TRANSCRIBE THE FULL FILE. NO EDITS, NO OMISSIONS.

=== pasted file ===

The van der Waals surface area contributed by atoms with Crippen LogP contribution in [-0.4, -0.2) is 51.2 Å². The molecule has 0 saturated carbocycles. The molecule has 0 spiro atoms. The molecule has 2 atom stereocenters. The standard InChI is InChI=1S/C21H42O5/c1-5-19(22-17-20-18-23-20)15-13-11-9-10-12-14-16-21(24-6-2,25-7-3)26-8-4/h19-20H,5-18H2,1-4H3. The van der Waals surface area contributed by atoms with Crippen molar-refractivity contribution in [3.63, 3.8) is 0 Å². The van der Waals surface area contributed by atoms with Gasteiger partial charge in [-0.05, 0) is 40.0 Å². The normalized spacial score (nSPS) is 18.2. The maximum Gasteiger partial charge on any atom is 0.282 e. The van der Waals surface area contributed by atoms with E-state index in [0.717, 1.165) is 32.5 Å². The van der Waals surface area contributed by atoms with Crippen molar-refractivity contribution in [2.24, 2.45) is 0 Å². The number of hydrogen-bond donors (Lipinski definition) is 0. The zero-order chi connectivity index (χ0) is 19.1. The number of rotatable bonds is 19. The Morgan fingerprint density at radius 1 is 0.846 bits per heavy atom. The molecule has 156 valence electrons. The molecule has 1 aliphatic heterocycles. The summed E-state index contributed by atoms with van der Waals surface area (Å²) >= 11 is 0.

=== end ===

The van der Waals surface area contributed by atoms with Crippen LogP contribution in [-0.4, -0.2) is 51.2 Å². The molecule has 0 saturated carbocycles. The molecule has 0 spiro atoms. The molecule has 2 atom stereocenters. The standard InChI is InChI=1S/C21H42O5/c1-5-19(22-17-20-18-23-20)15-13-11-9-10-12-14-16-21(24-6-2,25-7-3)26-8-4/h19-20H,5-18H2,1-4H3. The van der Waals surface area contributed by atoms with Crippen molar-refractivity contribution in [3.63, 3.8) is 0 Å². The van der Waals surface area contributed by atoms with Gasteiger partial charge in [-0.05, 0) is 40.0 Å². The normalized spacial score (nSPS) is 18.2. The maximum Gasteiger partial charge on any atom is 0.282 e. The van der Waals surface area contributed by atoms with E-state index in [0.717, 1.165) is 32.5 Å². The van der Waals surface area contributed by atoms with Crippen molar-refractivity contribution in [2.24, 2.45) is 0 Å². The number of hydrogen-bond donors (Lipinski definition) is 0. The zero-order chi connectivity index (χ0) is 19.1. The number of rotatable bonds is 19. The Morgan fingerprint density at radius 1 is 0.846 bits per heavy atom. The molecule has 156 valence electrons. The molecule has 1 aliphatic heterocycles. The summed E-state index contributed by atoms with van der Waals surface area (Å²) >= 11 is 0.